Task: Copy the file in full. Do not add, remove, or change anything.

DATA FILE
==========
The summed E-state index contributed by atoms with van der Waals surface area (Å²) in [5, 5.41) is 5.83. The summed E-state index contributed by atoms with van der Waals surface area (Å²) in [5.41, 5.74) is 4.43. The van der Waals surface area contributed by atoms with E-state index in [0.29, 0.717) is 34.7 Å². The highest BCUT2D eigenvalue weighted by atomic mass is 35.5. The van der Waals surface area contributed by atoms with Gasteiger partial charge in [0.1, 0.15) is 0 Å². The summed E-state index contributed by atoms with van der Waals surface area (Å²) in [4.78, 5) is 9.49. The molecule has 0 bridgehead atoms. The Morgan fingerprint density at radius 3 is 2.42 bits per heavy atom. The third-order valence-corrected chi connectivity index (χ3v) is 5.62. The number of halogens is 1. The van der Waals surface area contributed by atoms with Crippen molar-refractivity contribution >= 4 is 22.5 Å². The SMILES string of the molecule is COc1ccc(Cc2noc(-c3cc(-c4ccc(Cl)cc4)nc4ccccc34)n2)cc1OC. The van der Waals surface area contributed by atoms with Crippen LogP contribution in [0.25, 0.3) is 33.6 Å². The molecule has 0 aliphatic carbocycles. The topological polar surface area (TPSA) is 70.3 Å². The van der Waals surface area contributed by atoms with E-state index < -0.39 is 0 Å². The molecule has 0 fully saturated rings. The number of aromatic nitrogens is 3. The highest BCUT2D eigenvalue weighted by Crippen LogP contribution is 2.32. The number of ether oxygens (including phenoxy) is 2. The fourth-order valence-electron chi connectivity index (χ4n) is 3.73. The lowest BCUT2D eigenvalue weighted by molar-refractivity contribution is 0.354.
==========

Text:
The summed E-state index contributed by atoms with van der Waals surface area (Å²) in [5, 5.41) is 5.83. The summed E-state index contributed by atoms with van der Waals surface area (Å²) in [5.41, 5.74) is 4.43. The van der Waals surface area contributed by atoms with E-state index in [0.29, 0.717) is 34.7 Å². The highest BCUT2D eigenvalue weighted by atomic mass is 35.5. The van der Waals surface area contributed by atoms with Gasteiger partial charge in [0.1, 0.15) is 0 Å². The summed E-state index contributed by atoms with van der Waals surface area (Å²) in [4.78, 5) is 9.49. The molecule has 0 bridgehead atoms. The Morgan fingerprint density at radius 3 is 2.42 bits per heavy atom. The third-order valence-corrected chi connectivity index (χ3v) is 5.62. The number of halogens is 1. The van der Waals surface area contributed by atoms with Crippen molar-refractivity contribution >= 4 is 22.5 Å². The SMILES string of the molecule is COc1ccc(Cc2noc(-c3cc(-c4ccc(Cl)cc4)nc4ccccc34)n2)cc1OC. The van der Waals surface area contributed by atoms with Crippen LogP contribution in [0.25, 0.3) is 33.6 Å². The molecule has 0 aliphatic carbocycles. The topological polar surface area (TPSA) is 70.3 Å². The van der Waals surface area contributed by atoms with E-state index < -0.39 is 0 Å². The molecule has 0 fully saturated rings. The number of aromatic nitrogens is 3. The highest BCUT2D eigenvalue weighted by Crippen LogP contribution is 2.32. The number of ether oxygens (including phenoxy) is 2. The fourth-order valence-electron chi connectivity index (χ4n) is 3.73. The lowest BCUT2D eigenvalue weighted by molar-refractivity contribution is 0.354.